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Fishy practices?
AP Photo/Danny Johnston
Fishy practices?
GO FISH

Here’s why US prosecutors are hungry to catch canned tuna

By Chase Purdy

Federal prosecutors in the US are doggedly going after some of the world’s biggest tuna companies in an attempt to nail them for colluding to stifle competition in the canned fish market.

Last week, the president of Bumble Bee Foods was indicted by a federal grand jury over the issue—the fourth person to be charged in the overall investigation. Last year, a former executive at StarKist was also charged. Such high-profile indictments are making waves in the tuna market, which is dominated by three companies: Chicken of the Sea, StarKist, and Bumble Bee Foods.

At the heart of the issue is price fixing, which is when companies collude to set a uniform price for their goods, rather than compete on the free market. In the US, price fixing is a federal antitrust crime. The US Federal Trade Commission lays out why very plainly: “When consumers make choices about what products and services to buy, they expect that the price has been determined freely on the basis of supply and demand, not by an agreement among competitors.”

But the canned tuna business has fallen on tough times, and the companies selling the stuff may have gotten desperate.

Two decades ago, tuna accounted for 74% of the canned fish sold in the US. Today it’s down to about 59%.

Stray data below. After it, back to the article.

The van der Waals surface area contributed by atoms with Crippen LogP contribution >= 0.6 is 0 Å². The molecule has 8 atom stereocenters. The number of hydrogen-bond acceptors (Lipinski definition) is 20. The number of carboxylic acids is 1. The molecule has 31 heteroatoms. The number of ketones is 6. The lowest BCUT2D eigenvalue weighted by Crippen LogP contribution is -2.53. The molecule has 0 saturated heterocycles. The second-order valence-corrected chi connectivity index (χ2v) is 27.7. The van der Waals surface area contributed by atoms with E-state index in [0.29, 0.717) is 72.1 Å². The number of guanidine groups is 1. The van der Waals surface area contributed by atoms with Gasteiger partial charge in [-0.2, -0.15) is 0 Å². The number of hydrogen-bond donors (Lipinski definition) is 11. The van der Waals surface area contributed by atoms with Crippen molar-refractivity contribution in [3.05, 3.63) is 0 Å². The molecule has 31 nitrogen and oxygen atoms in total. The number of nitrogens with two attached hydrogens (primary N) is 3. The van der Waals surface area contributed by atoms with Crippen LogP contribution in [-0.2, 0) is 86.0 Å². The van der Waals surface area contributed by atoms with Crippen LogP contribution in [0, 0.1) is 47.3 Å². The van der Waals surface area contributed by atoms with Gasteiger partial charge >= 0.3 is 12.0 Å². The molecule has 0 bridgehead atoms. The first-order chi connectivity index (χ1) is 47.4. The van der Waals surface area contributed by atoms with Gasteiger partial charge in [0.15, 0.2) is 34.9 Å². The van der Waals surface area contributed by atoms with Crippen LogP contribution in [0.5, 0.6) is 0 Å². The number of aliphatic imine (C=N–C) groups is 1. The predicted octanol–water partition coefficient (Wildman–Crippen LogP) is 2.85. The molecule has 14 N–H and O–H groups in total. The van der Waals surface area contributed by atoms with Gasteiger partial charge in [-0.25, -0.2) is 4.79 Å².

Per capita consumption of canned fish is on the decline in general in the US. It peaked in the late 1980s at just over five pounds per person, but between 1985 and 2015 that number tumbled by 26%. The calculation includes salmon, sardines, shellfish, and various other species. But among them all, tuna was hit hardest with a 33% decline in that same period.

Much of that decline has been attributed to health concerns (paywall) over mercury that spread among consumers in the 1980s. Those concerns began in 1970, when a Food and Drug Administration test of canned tuna showed unsafe levels of mercury in the product, leading to a massive recall of nearly 1 million cans. The headlines scared a lot of people from eating canned tuna. Then, in the 1990s, the tuna industry faced more criticism because its role in dolphin deaths. Because dolphins often swim in the same waters as yellowfin tuna, they were becoming snagged and killed in fishing nets. Knowledge of this led to some boycotts of the industry.

Facing the overall decline in tuna consumption, finding stability in the market might be one reason the industry may have turned to price fixing. Another reason is that there’s not a hell of a lot of innovation happening in the world of canned fish. In 1978, the Harvard Business Review investigated price fixing and why companies might take the gamble of engaging in the illegal practice. As part of that investigation, the CEO of a paper parcel company explained: “Our bags and boxes aren’t really any better or worse than those of our competitors. You don’t really go out and sell the product. Salespeople don’t have any special product to sell. The only way to get a buyer is to sell at a lower price. Thus competitors may think that the only way to make it is to get together and fix prices.”

It’s not all bad news for tuna companies, though. Overall, the United Nations Food and Agriculture Organization has noted that tuna consumption around the world is on the rise, spurred mostly by the emergence of sushi as a global dietary trend. That positions a company such as Bumble Bee Foods—which in 2014 acquired Anova Food, a leading sushi provider—pretty well, despite the lackluster performance of canned fish.

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